*Note… learning about this brooch I have had tucked away for years!
The popularity of Victorian stone or “pebble” jewelry encouraged by Queen Victoria and it began as a souvenir of her trips to Scotland. From the mid-1800s Queen Victoria frequented Scotland and her Scottish castle, Balmoral, and Scotland became a popular place to view the sites, with Scottish dress and jewelry being fashionable, too. By the later 1800s it was being made in England and Germany as well.
All varieties of chalcedony were very popular inVictorian Jewelry. Moss agate, known for its green tree-like patterns was a particular favorite. Bloodstone was often used for cameos and intaglios for gentleman’s jewelry. Carnelian, also popular for intaglios, is often found in beads from the Victorian Era. Banded stones like sardonyx and onyx were used extensively for cameos and some of the most interesting beads feature banded agate. The term “hard stone” used in reference to a cameo usually refers to some form of chalcedony.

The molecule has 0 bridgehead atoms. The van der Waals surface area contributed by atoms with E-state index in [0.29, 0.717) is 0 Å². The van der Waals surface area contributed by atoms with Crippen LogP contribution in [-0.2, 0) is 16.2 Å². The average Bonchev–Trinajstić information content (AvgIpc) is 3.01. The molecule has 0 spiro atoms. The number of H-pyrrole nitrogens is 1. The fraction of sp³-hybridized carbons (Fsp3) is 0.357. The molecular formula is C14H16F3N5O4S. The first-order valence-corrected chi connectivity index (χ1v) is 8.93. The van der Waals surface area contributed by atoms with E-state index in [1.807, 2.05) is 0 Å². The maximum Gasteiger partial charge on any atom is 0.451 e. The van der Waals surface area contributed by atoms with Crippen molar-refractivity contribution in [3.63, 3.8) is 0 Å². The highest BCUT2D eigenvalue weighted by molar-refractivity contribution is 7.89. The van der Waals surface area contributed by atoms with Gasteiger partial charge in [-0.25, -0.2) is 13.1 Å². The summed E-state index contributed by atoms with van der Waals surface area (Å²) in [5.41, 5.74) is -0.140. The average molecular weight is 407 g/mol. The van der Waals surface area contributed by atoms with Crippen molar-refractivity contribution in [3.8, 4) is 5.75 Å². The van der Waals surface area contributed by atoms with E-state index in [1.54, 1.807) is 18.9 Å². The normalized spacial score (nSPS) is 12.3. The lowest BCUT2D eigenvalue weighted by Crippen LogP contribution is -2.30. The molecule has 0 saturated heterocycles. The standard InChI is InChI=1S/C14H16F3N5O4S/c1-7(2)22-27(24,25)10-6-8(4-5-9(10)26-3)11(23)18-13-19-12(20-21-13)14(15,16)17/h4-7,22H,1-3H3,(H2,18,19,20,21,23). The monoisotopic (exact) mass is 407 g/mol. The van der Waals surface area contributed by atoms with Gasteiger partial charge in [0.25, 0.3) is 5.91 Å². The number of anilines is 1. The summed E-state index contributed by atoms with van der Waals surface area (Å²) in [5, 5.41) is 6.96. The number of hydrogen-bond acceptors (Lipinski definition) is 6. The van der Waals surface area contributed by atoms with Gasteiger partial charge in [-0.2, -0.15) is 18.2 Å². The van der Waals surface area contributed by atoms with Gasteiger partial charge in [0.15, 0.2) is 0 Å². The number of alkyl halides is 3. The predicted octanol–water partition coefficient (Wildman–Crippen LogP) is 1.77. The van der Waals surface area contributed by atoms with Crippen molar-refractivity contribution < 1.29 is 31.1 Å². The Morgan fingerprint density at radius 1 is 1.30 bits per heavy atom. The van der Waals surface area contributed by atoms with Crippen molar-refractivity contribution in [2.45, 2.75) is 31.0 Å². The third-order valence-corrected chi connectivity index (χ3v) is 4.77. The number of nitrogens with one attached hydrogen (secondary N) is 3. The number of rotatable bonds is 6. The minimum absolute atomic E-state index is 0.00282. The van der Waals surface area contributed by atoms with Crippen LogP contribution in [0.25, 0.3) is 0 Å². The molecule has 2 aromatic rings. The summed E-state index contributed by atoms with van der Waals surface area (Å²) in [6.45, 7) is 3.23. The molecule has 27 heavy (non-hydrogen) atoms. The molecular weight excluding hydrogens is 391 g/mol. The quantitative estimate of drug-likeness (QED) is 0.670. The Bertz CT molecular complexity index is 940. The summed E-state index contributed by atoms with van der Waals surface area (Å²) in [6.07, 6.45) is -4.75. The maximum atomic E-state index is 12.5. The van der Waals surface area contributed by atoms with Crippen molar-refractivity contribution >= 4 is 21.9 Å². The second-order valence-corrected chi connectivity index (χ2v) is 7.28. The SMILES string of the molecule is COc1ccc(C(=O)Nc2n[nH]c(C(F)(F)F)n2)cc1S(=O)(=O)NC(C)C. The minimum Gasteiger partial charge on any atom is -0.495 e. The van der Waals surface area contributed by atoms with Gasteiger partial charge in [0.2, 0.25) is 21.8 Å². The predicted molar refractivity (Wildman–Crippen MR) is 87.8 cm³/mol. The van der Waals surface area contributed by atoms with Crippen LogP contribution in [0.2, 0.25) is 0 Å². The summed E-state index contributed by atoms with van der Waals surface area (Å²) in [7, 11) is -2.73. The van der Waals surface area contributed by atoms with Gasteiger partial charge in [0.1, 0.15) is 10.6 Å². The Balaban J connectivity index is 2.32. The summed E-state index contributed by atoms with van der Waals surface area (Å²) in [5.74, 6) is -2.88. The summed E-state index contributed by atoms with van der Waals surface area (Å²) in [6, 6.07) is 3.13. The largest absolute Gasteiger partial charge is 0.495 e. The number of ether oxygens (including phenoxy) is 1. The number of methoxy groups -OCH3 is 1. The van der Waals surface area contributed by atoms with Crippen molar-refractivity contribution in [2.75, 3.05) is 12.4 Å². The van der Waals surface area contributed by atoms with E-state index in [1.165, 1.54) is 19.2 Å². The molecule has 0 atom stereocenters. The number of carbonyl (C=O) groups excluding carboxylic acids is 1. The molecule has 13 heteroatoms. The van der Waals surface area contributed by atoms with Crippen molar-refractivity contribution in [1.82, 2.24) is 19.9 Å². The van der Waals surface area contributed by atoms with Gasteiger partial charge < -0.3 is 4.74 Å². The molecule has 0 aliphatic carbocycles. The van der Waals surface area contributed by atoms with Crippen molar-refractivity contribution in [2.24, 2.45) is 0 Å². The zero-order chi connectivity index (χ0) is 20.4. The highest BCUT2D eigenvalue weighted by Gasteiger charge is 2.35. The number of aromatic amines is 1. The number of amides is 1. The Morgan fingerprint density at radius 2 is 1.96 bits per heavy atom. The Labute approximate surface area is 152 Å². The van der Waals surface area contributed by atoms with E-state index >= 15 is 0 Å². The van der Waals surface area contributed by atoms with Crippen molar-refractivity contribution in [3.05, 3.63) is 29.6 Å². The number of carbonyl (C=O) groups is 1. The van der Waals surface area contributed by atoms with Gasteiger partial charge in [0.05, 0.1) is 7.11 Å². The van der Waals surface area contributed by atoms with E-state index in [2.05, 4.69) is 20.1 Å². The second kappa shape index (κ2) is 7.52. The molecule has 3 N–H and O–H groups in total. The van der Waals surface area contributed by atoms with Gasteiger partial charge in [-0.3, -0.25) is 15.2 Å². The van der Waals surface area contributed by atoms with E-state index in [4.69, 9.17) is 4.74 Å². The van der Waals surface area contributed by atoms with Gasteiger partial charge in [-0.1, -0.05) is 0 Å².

Victorian Era Scottish jewelry features many and varied combinations of chalcedony cut en cabachon and faceted sent in silver and sometimes gold. Often the pieces are fitted together mosaic style. Scottish agate or pebble jewelry as it is sometimes called, became fashionable after Victoria bought Balmoral Castle in 1848.